Friday, January 07, 2005

Understanding the OLC Torture Memos (Part II)

Marty Lederman

Despite the notable and significant improvements of the new Levin OLC Opinion on the federal torture statute that I discuss in the previous post, Professor Dorf is also right to focus upon lingering, serious concerns about two things that are conspicuously absent from the new OLC memo.

First, the new memo does not repudiate one of the most disturbing features of the (now withdrawn) 2002 OLC Opinion—namely, its conclusion that it would be unconstitutional for Congress to prohibit torture undertaken at the behest of the President, and that indeed Congress is entirely powerless to restrict the President’s decisions concerning “what methods to use to best prevail against the enemy.” There is no indication that the Administration has stepped back from this constitutional understanding—notwithstanding the fact that all nine Justices of the Supreme Court in effect repudiated OLC’s Commander-in-Chief theory in the Court’s Hamdi decision last summer. (I elaborate on this reading of Hamdi here.)

When pressed on this Commander-in-Chief question at his nomination hearing yesterday, Judge Gonzales repeatedly refused to distance himself from OLC’s 2002 legal analysis. To his credit, however, at the end of his testimony Judge Gonzales stated that he “reject[s]” the statement in the 2002 Opinion that “Congress may no more regulate the President’s ability to detain and interrogate enemy combatants than it may regulate his ability to direct troop movements on the battlefield.”

Going forward, the bold assertions of presidential power in the 2002 OLC Opinion will undoubtedly be one of its most controversial, and most important, legacies, for good or ill. Whether and to what extent the President may invoke his Commander-in-Chief authority to override congressional restrictions concerning the extraordinarily broad subject matter of “what methods to use to best prevail against the enemy” is an incredibly important and fundamental constitutional question, but one on which there has been surprisingly little serous, sustained analysis—in OLC opinions, in the case law, or in the academic literature. (Anyone interested in this question—and every incoming OLC and White House Counsel attorney—should view this video of a terrific panel discussion at a recent Duke Law School Conference, in which the question is pondered by, inter alia, Professors Bill Marshall, Jeff Powell, David Barron, Vicki Jackson, Michael Gerhardt and Walter Dellinger.)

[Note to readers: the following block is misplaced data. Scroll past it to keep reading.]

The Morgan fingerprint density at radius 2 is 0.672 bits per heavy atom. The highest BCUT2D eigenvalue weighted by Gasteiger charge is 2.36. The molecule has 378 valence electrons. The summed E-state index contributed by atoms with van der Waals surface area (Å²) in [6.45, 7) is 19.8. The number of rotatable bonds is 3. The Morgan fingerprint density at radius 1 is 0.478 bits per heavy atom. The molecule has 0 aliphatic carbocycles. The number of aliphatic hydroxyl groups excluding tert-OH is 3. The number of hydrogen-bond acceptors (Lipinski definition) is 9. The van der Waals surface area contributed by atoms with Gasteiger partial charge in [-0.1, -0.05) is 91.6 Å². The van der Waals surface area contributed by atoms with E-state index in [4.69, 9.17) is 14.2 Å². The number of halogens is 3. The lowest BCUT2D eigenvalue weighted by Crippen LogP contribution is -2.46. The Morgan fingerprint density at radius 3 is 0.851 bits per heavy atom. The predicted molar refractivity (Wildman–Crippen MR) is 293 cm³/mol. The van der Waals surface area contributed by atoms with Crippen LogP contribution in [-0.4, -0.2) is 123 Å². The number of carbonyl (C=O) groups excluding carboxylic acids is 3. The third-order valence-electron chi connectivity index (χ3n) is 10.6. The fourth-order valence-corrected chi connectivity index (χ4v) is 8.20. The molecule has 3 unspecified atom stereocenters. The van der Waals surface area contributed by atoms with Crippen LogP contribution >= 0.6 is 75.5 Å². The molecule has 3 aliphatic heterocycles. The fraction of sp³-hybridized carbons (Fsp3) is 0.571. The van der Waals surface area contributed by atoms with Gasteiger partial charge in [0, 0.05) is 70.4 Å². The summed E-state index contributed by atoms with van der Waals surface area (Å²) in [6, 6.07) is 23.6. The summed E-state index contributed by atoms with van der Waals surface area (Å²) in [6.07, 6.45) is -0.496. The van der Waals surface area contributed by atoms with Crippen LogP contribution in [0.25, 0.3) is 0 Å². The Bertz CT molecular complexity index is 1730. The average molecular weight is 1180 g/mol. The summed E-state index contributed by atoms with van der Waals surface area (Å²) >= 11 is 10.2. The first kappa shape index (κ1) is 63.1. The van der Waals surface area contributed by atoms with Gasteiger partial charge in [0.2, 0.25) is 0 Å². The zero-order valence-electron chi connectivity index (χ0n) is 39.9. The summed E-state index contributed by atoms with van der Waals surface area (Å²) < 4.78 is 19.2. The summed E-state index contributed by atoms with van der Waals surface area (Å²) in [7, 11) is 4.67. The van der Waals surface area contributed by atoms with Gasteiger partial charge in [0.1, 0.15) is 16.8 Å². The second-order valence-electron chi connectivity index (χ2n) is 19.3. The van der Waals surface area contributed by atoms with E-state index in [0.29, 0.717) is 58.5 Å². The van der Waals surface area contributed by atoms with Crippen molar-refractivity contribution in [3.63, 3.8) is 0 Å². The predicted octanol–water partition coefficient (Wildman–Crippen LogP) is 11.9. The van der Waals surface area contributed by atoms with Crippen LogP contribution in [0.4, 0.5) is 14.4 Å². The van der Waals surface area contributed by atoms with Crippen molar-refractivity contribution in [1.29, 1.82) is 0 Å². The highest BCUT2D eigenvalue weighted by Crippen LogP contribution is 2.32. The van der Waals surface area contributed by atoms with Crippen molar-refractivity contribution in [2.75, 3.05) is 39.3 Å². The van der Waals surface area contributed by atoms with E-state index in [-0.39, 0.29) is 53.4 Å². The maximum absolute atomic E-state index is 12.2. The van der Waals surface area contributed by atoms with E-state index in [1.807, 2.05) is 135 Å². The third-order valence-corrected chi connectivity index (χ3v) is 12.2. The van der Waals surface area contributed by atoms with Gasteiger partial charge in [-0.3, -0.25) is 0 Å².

But I’d like to put the Commander-in-Chief question aside in this post in order to focus on the second “missing piece” that Professor Dorf identifies, which has much more immediate practical implications: The new OLC Opinion, in common with the 2002 memo it supersedes, does not at any point reveal why OLC is even bothering to engage in the very sensitive and difficult task of identifying the elusive “tipping point” at which severely coercive interrogation crosses the line to become “torture” under the specific, restrictive definition of the federal torture statute.

According to the Administration and its allies (see, e.g., Senator Cornyn’s recent Op-Ed, a recent White House press briefing, and Pentagon General Counsel Haynes's letter to Senator Leahy), the President has required that all detainees be treated “humanely,” and that U.S. interrogators must refrain from using not only torture, but also what some have called “torture-light,” i.e., what the Geneva and Torture Conventions refer to as “cruel, inhuman and degrading treatment.” Well, if that is the case, then Professor Dorf's confusion is entirely understandable: If “U.S. personnel are not supposed to engage in torture or cruel, inhuman or degrading treatment of prisoners," he writes, then "there is no necessity to clarify the line between the two categories of forbidden conduct; yet the December 2004 memo does just that.”

So why do both OLC Opinions go to such great trouble, and great length, to determine exactly how one can distinguish between “cruel” treatment on the one hand, and what the new memo refers to as “extreme forms” of cruel treatment, on the other? This fine parsing is a very odd thing for OLC to be doing if both forms of treatment are unlawful. OLC's proper role is not to distinguish, for Executive Branch officials, among different forms of unlawful conduct, so as to identify those that are subject to the highest criminal sanctions, on the one hand, and those that are "merely" prohibited, but without severe sanction, on the other. (Perhaps that is the function of a defense lawyer—but not of OLC.) OLC's proper role, instead, is to inform the Executive Branch as to what conduct is lawful.